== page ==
Nature – yoga for the mind, and always rich and diverse

A yellow-browed warbler (Phylloscopus inornatus) by “kajornyot wildlife photography” (Shutterstock)

A yellow-browed warbler (Phylloscopus inornatus) by “kajornyot wildlife photography” (Shutterstock) - Credit: Archant

There’s really only one thing to write about this month and that is the discovery of a little bird in my garden that was not just a rarity for Hertfordshire but also the 100th species I have recorded in my garden.

It was a fitting milestone for my garden bird list but also an emphatic confirmation of something I’ve been discovering throughout this crazy year of lockdowns and restrictions: the great richness and wealth of local wildlife and nature right on our doorsteps and in particular in our gardens.

Our gardens and the views they afford, however limited, are windows on the wider world of nature. The joy of discovering something unusual, or beautiful, or complex in the confines of our often-mundane domesticity enlivens and connects us with an infinite world beyond ourselves.

To be awakened to this world, with all its possibilities, and be drawn out of ourselves, even momentarily, is perhaps one of the healthiest things that can happen to us. In that moment we are no longer conscious of self with all its needs and wants but present to something outside of us, something totally ‘other’ and, if we allow it, totally engaging. It is also real and, importantly, not manufactured or maintained by us.

Nature is fresh air and wide-open space for our minds in contrast to the black holes of work and online interaction that, like never before, have merged and deepened the ennui. If our sitting rooms provide space for online yoga sessions our gardens give us a space to perform ‘mental yoga’ – if we take the time to look and even listen.

Nature exercises our minds because it requires that we watch, we wait and listen and that we learn. For the most part we simply do not know and this, in itself, is refreshing. Too often we live in closed worlds unable to see new possibilities or believe there are any and the danger is we stagnate in boredom. Nature, even in our humble gardens, offers the chance of surprise – that critical element required to break our mental moulds as something totally unexpected happens!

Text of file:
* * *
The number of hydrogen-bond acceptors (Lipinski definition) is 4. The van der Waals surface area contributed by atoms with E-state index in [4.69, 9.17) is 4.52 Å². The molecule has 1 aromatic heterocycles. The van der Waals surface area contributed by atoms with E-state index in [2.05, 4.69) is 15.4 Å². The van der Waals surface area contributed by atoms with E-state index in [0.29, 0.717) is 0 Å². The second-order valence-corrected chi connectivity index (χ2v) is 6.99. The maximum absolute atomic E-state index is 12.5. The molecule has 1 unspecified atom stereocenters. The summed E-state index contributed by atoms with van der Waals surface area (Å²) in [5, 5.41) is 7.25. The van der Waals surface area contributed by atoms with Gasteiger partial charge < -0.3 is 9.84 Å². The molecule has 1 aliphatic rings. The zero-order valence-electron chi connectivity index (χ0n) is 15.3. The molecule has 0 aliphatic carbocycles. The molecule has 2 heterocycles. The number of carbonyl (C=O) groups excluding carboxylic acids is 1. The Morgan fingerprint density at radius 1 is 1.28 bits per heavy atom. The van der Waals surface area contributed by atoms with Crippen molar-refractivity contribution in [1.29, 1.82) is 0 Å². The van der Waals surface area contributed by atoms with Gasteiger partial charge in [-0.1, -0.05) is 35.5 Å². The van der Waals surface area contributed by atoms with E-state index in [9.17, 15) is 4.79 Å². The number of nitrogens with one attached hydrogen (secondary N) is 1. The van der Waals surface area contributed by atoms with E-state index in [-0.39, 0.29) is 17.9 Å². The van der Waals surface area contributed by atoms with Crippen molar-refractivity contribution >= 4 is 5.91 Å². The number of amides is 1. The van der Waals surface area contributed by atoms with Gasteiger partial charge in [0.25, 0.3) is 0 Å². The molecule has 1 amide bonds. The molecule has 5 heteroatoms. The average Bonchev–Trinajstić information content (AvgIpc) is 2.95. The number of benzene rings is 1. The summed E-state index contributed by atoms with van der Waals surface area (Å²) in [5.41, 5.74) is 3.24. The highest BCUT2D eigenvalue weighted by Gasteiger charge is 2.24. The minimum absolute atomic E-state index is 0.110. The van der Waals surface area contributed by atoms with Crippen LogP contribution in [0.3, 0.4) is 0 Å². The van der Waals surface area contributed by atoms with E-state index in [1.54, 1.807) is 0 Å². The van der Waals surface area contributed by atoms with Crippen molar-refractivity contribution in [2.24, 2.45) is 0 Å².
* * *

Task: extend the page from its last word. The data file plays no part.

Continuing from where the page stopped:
That is precisely the form that bird number 100 took as I scanned through the flock of tits flitting through the garden. My binoculars settled on a tiny bird, not much bigger than a goldcrest, and I knew immediately that it was a yellow-browed warbler.

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True to its name it sported a thin pale yellow eyebrow and similar stripes on its wings. It is one of the aptly named ‘leaf warblers’ that flit and flutter through the trees, at times looking like falling leaves as they tumble to catch tiny insects in the foliage.

This little bird has been extending its range east from Siberia and has become a regular autumn visitor to coastal counties. More recently individuals have begun to turn up further inland and the number of records for Hertfordshire has increased too. My surprise was therefore not so much that it was there but rather that it had chosen my garden and that moment to appear as the 100th garden bird. What were the chances of that?!

It was the perfect reward for the increased time spent in the garden this year, watching and waiting, often first thing at dawn, and another highlight in an extraordinary year of garden birdwatching.

Of course, it may not be birds that capture your attention. I sometimes think the enjoyment of nature is like a bus journey with the option to get off at various stops. One stop is birds but others might alight on insects – butterflies, moths or beetles – or fungi, or flowers. Wherever you step off there is the opportunity to drill-down and plumb the depths of whatever facet of nature has taken your interest.

I have yet to set a moth-trap overnight but I know many people have since lockdown. It is the first step to uncovering a nocturnal world of wonder as these oft-dismissed creatures are drawn to the light in all their variety and surprising splendour. They might be fodder for birds and bats but theirs is a world equally rich and diverse and there every night in our gardens for the discovering.